When the War is over…

Stjepan Prašnjak served his country during the homeland war and in its defense became an amputee, but for Stjepan the war never really ended, the battle to build a nation and set down renewed roots on the generational Croatian blood-soaked soil of his forefathers, in the region between Petrinja and Glina, became a battle in itself.

Raising livestock on the land he had fought for, marrying, and raising a family of 12 children, his is but a single story among the thousands that could be told about the plight of our veteran’s post 1995, had the recent quakes of the past many days not come about, his may never have been known and we would have remained oblivious to it.

The quakes hit Stjepan and his family hard, luckily there were no casualties, but what they experienced, and the damage sustained by their meager abode in the aftermath must have driven deep the memories of 1990-1995 in Stjepans mind, his family home along with countless others in the region had either been totally leveled or left in such a state that any thought of habitation at this time were quickly dashed.

Stjepan and his family found themselves that first day carefully salvaging what personal effects they could from the remains of their home, the 14 of them standing alone beside what was left of it in extremely cold conditions with no immediate help. Stjepan took his military fatigues and pulled them on once again, perhaps in order to protect himself from the elements, perhaps as what he was witnessing was a new chapter in his struggle, a new battle to face and the fatigues gave him some comfort that he had faced many demons before, and this was but a new one.

As has been the case across Croatia where numerous veteran associations quickly mobilized to aid, one such association, the “Hrvatski Braniteljski Centar” spearheaded by veteran Ivica Borzić, quickly mobilized 17 of its members and made their way via convey to the epicenter loaded with whatever provisions they could muster. What they witnessed as they made their way through the region was utter devastation and one can only image how coming across leveled family homes and refugee survivors camped outside those ruins must have conjured up long suppressed images, they carried of their experiences almost 2 decades earlier.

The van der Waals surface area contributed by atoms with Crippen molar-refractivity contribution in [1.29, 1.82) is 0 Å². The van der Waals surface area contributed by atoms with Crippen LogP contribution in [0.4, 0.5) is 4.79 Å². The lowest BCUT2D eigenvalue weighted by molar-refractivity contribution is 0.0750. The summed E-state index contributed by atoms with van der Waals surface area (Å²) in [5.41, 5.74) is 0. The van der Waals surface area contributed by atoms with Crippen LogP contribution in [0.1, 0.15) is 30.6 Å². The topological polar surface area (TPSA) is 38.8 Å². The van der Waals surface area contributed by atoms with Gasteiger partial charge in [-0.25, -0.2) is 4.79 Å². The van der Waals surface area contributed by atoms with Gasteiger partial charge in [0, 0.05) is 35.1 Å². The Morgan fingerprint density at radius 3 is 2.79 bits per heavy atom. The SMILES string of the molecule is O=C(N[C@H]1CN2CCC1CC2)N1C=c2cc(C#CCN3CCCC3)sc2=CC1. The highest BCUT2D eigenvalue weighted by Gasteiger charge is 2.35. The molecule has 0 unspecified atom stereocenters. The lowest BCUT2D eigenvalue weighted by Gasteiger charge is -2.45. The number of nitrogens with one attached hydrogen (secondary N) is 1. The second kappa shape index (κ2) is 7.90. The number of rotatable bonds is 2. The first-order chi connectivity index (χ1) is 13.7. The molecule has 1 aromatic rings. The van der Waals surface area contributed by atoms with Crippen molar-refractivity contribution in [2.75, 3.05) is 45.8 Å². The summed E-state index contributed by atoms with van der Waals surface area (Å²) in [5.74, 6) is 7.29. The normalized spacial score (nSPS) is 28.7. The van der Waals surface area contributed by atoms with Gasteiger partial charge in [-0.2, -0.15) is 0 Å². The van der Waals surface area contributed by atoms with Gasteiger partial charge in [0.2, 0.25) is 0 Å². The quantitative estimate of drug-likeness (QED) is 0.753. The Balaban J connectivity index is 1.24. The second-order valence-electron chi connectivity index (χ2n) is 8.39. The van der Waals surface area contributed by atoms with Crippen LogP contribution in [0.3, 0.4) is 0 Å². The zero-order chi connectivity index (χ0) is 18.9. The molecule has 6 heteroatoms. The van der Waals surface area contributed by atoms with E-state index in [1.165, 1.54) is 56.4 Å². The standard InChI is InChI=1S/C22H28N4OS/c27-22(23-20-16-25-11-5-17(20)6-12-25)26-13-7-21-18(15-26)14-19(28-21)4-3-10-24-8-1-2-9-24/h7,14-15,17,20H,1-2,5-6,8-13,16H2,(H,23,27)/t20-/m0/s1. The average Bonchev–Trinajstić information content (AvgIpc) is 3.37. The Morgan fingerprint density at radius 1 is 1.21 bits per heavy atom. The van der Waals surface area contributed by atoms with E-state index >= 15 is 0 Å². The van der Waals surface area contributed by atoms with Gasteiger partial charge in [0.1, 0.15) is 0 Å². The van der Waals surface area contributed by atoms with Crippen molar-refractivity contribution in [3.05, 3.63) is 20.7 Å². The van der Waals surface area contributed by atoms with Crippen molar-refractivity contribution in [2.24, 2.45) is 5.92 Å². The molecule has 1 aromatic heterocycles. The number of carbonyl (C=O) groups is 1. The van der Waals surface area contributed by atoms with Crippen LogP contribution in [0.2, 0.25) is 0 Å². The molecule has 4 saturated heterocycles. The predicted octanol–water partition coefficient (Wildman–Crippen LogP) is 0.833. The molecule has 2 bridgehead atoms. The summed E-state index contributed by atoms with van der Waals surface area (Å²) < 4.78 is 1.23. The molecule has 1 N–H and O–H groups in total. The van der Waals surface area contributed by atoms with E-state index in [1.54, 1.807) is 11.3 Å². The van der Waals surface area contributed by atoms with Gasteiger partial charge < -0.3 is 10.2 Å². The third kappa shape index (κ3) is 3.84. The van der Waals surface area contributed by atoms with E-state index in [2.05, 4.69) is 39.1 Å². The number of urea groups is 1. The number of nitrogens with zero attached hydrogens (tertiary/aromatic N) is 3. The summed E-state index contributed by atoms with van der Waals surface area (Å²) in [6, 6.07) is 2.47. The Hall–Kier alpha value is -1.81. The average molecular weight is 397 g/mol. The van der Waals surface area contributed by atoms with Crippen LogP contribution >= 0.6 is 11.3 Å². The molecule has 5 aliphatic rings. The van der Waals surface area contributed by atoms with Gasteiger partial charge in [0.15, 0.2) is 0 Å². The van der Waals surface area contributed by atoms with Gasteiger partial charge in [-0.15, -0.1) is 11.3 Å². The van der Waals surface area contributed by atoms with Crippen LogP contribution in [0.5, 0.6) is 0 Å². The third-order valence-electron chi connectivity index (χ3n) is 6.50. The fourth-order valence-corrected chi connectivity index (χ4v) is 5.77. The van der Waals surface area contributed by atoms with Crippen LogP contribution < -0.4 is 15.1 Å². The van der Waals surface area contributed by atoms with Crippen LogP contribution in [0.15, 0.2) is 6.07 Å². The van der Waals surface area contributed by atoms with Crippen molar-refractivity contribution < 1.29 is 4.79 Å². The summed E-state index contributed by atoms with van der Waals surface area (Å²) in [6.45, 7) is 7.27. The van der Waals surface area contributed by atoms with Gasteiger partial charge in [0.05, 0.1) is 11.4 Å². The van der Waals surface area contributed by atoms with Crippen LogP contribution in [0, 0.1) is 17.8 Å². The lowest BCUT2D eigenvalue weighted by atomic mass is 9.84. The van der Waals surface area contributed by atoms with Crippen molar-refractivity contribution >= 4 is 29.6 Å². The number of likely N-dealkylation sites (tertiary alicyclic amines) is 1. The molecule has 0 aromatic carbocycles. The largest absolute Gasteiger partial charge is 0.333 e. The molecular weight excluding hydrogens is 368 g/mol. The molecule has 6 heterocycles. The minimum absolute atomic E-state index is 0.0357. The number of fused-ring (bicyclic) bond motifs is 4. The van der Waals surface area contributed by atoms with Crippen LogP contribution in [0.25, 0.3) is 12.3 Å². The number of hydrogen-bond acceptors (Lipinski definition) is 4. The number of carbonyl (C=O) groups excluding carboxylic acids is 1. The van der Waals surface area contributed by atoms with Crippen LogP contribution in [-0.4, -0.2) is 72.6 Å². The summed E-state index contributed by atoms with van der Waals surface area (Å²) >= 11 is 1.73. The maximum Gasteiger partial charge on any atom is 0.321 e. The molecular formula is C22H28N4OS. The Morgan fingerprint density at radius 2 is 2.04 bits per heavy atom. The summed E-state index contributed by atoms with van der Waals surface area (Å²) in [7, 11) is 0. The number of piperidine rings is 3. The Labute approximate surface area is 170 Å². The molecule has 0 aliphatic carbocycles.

It was at this point that they came across a number of families including Stjepans in a small rural setting and the instinctive pouring out of emotion for one of their own in particular started.

As Ivica explained to me via phone after 48 hours straight without sleep on the ground there “I don’t know where my head is, we came across this family of 14 alone and camped outside the remains of their home which looked like houses we had seen that had been leveled by artillery during the homeland war and it all became to much” “We offered to transport them to a makeshift refugee center set up in a disused army barracks that had been set up but Stjepan steadfastly refused saying that this was all they had, that the livestock he owned would perish if not tendered to, and they could not leave the little personal effects they had salvaged and which laid on the ground around them in fear that poachers would come and carry it away”

Stjepans family was one of a dozen in the immediate area that had suffered a catastrophic blow from the quakes, the scene of and around his home was the same among the other families, but this man had 13 other mouths to feed and shelter and his situation was and still is destitute.

Unlike Western countries, Croatia’s ability to sustain a response force of emergency services is limited due to their Governments mismanagement. While civil services such as the Police and Fire Services respond as best they can, it’s the civilian initiatives broadly based around the numerous veterans’ associations that quickly mobilise and kick into positive action to heed the call.

These pseudo response groups, such as the “Hrvatski Braniteljski Centar” are not bound by red tape and react in a fluid manner to the task at hand. As example, Stjepans family was now exposed to the elements, water, not food was their primary concern, and a lack of electricity in the region was having a drastic impact on all concerned.